OBJECTIVE: To examine the association between postconcussion exercise volume and changes in depression, anxiety, dizziness, and postural stability. DESIGN: Secondary analysis of a single-site prospective clinical trial. SETTING: Cerebrovascular research laboratory. PARTICIPANTS: Participants completed questionnaires and underwent tests of gait and balance within 2 weeks of a concussion (mean = 11 ± 3 days postconcussion) and approximately 1 month later (mean = 41 ± 7 days postconcussion). Exercise volume was tracked by weekly exercise logs. INTERVENTIONS: On the basis of a previous work classifying exercise volume following concussion, we grouped participants according to self-reported exercise volume between visits as high exercise volume (≥150 min/wk) or low exercise volume (<150 min/wk). MAIN OUTCOME MEASURES: Participants completed assessments evaluating anxiety and depression (Hospital Anxiety and Depression Scale), dizziness (Dizziness Handicap Inventory), and postural stability (tandem gait and modified Balance Error Scoring System). RESULTS: Thirty-eight participants completed the study, of which 22 were in the high exercise volume group (mean = 71 ± 40 min/wk; 16.8 ± 2.1 years; 59% female) and 16 were in the low exercise volume group (mean = 379 ± 187 min/wk; 17.5 ± 2.1 years; 31% female). Although depression symptoms were not significantly different initially (mean difference = 1.5; 95% CI, -0.68 to 3.68; P = .24), the high exercise volume group had significantly lower depression symptom scores at follow-up (mean difference = 3.0; 95% CI, 1.40 to 4.47; P < .001). Anxiety symptoms (mean difference = 2.8; 95% CI, 0.3 to 5.4; P = 0.03), dizziness symptoms (mean difference = 10.9; 95% CI, 0.2 to 21.5; P = .047), single-task tandem gait (mean difference = 3.1 seconds; 95% CI, 0.2 to 6.0; P = .04), and dual-task tandem gait (mean difference = 4.2 seconds; 95% CI, 0.2 to 8.2; P = .04) were significantly better among the high exercise volume group. CONCLUSION: Greater exercise volumes were associated with lower depression, anxiety, and dizziness symptoms, and faster tandem gait performance. These preliminary findings suggest a potentially beneficial role for exercise within several different domains commonly affected by concussion.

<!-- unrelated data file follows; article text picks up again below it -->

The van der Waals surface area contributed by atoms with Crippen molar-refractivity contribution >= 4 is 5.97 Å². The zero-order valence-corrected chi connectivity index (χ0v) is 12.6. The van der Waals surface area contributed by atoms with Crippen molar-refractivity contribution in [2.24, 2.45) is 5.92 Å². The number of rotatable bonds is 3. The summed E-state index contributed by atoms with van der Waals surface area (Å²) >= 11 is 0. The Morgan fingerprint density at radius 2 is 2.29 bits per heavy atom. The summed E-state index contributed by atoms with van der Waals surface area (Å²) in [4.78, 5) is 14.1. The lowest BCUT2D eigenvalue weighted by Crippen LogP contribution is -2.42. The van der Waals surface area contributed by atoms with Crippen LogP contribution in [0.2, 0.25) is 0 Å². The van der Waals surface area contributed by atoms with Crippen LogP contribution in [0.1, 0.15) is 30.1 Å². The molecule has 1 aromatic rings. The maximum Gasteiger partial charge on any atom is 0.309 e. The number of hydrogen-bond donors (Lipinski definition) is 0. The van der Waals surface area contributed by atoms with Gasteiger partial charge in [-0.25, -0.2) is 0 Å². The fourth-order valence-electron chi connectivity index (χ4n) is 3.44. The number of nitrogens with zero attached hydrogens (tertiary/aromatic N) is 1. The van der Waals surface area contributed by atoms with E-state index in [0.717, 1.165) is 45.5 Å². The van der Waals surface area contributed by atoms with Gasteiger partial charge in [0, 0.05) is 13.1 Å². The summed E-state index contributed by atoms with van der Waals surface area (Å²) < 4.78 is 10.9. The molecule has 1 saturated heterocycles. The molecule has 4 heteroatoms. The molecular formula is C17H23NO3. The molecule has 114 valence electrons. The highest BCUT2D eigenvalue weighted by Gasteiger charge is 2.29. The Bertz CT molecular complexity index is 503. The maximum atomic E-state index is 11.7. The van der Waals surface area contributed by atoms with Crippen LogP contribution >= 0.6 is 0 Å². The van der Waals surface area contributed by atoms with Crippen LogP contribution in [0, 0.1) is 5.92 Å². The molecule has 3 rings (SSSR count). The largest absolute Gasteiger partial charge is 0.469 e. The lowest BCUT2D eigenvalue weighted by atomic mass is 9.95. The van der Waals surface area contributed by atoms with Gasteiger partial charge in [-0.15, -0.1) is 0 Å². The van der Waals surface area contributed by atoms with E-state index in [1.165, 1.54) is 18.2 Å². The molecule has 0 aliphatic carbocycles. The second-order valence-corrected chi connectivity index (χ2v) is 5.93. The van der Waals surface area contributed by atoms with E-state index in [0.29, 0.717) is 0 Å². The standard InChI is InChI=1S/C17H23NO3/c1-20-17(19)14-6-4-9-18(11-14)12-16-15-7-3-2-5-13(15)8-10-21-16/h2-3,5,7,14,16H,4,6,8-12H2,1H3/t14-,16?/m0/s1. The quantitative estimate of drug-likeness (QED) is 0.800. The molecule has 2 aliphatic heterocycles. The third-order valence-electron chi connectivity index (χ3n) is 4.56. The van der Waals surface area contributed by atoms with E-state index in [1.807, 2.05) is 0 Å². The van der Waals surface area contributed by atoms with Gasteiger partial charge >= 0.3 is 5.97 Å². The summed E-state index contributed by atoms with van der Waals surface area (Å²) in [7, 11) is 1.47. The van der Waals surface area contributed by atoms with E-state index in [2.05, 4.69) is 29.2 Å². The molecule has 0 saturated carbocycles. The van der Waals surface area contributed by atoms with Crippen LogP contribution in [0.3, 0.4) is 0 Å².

Clin J Sport Med ; 2021 Mar 09.
Artigo em Inglês | MEDLINE | ID: mdl-34009789


OBJECTIVE: To examine if self-reported dizziness is associated with concussion symptoms, depression and/or anxiety symptoms, or gait performance within 2 weeks of postconcussion. DESIGN: Cross-sectional study. SETTING: Research laboratory. PARTICIPANTS: Participants were diagnosed with a concussion within 14 days of initial testing (N = 40). Participants were divided into 2 groups based on their Dizziness Handicap Inventory (DHI) score: 36 to 100 = moderate/severe dizziness and 0 to 35 = mild/no dizziness. INTERVENTIONS: Participants were tested on a single occasion and completed the DHI, hospital anxiety and depression scale (HADS), Patient Health Questionnaire-9 (PHQ-9), and Post-Concussion Symptom Inventory (PCSI). Three different postural control tests were use: modified Balance Error Scoring System, single-/dual-task tandem gait, and a single-/dual-task instrumented steady-state gait analysis. MAIN OUTCOME MEASURES: Comparison of patient-reported outcomes and postural control outcomes between moderate/severe (DHI ≥ 36) and mild/no (DHI < 36) dizziness groups. RESULTS: Participants with moderate/severe dizziness (n = 19; age = 17.1 ± 2.4 years; 63% female) reported significantly higher symptom burden (PSCI: 43.0 ± 20.6 vs 22.8 ± 15.7; P = 0.001) and had higher median HADS anxiety (6 vs 2; P < 0.001) and depression (6 vs 1; P = 0.001) symptom severity than those with no/minimal dizziness (n = 21; age = 16.5 ± 1.9; 38% female). During steady-state gait, moderate/severe dizziness group walked with significantly slower single-task cadence (mean difference = 4.8 steps/minute; 95% confidence interval = 0.8, 8.8; P = 0.02) and dual-task cadence (mean difference = 7.4 steps/minute; 95% confidence interval = 0.7, 14.0; P = 0.04) than no/mild dizziness group. CONCLUSION: Participants who reported moderate/severe dizziness reported higher concussion symptom burden, higher anxiety scores, and higher depression scores than those with no/mild dizziness. Cadence during gait was also associated with the level of dizziness reported.

Ann Neurol ; 90(1): 43-51, 2021 07.
Artigo em Inglês | MEDLINE | ID: mdl-33855730